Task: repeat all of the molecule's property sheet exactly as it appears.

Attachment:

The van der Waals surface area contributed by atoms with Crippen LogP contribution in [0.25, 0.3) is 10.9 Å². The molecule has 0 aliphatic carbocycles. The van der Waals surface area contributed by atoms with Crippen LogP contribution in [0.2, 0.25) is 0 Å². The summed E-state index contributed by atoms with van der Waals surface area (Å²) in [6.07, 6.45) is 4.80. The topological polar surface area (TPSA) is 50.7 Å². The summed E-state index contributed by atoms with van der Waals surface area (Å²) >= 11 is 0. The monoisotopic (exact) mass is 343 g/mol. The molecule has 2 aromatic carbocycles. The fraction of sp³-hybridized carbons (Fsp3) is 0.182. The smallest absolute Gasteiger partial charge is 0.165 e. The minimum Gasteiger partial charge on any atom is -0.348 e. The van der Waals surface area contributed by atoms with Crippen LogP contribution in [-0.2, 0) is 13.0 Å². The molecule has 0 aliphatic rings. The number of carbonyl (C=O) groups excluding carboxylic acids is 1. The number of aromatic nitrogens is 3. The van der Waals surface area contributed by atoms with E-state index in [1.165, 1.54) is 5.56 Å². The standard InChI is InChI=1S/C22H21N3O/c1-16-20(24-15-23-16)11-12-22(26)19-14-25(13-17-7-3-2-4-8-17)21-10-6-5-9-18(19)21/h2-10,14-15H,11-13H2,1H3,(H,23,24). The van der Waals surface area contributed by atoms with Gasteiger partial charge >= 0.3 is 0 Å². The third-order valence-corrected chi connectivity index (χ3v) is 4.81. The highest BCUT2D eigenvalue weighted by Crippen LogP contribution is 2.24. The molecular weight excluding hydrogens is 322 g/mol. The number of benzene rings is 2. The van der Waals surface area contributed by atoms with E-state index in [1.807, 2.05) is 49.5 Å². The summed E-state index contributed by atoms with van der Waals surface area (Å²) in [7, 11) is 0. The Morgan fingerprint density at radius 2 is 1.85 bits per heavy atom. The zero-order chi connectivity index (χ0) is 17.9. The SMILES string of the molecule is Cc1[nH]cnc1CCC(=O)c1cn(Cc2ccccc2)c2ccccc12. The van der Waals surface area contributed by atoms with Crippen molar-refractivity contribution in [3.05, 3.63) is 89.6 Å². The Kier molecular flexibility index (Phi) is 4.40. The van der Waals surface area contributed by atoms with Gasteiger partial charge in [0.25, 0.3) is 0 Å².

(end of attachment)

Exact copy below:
The van der Waals surface area contributed by atoms with Crippen LogP contribution in [0.25, 0.3) is 10.9 Å². The molecule has 0 aliphatic carbocycles. The van der Waals surface area contributed by atoms with Crippen LogP contribution in [0.2, 0.25) is 0 Å². The summed E-state index contributed by atoms with van der Waals surface area (Å²) in [6.07, 6.45) is 4.80. The topological polar surface area (TPSA) is 50.7 Å². The summed E-state index contributed by atoms with van der Waals surface area (Å²) >= 11 is 0. The monoisotopic (exact) mass is 343 g/mol. The molecule has 2 aromatic carbocycles. The fraction of sp³-hybridized carbons (Fsp3) is 0.182. The smallest absolute Gasteiger partial charge is 0.165 e. The minimum Gasteiger partial charge on any atom is -0.348 e. The van der Waals surface area contributed by atoms with Crippen LogP contribution in [-0.2, 0) is 13.0 Å². The molecule has 0 aliphatic rings. The number of carbonyl (C=O) groups excluding carboxylic acids is 1. The number of aromatic nitrogens is 3. The van der Waals surface area contributed by atoms with E-state index in [1.165, 1.54) is 5.56 Å². The standard InChI is InChI=1S/C22H21N3O/c1-16-20(24-15-23-16)11-12-22(26)19-14-25(13-17-7-3-2-4-8-17)21-10-6-5-9-18(19)21/h2-10,14-15H,11-13H2,1H3,(H,23,24). The van der Waals surface area contributed by atoms with Gasteiger partial charge >= 0.3 is 0 Å². The third-order valence-corrected chi connectivity index (χ3v) is 4.81. The highest BCUT2D eigenvalue weighted by Crippen LogP contribution is 2.24. The molecular weight excluding hydrogens is 322 g/mol. The number of benzene rings is 2. The van der Waals surface area contributed by atoms with E-state index in [1.807, 2.05) is 49.5 Å². The summed E-state index contributed by atoms with van der Waals surface area (Å²) in [7, 11) is 0. The Morgan fingerprint density at radius 2 is 1.85 bits per heavy atom. The zero-order chi connectivity index (χ0) is 17.9. The SMILES string of the molecule is Cc1[nH]cnc1CCC(=O)c1cn(Cc2ccccc2)c2ccccc12. The van der Waals surface area contributed by atoms with Crippen molar-refractivity contribution in [3.05, 3.63) is 89.6 Å². The Kier molecular flexibility index (Phi) is 4.40. The van der Waals surface area contributed by atoms with Gasteiger partial charge in [0.25, 0.3) is 0 Å².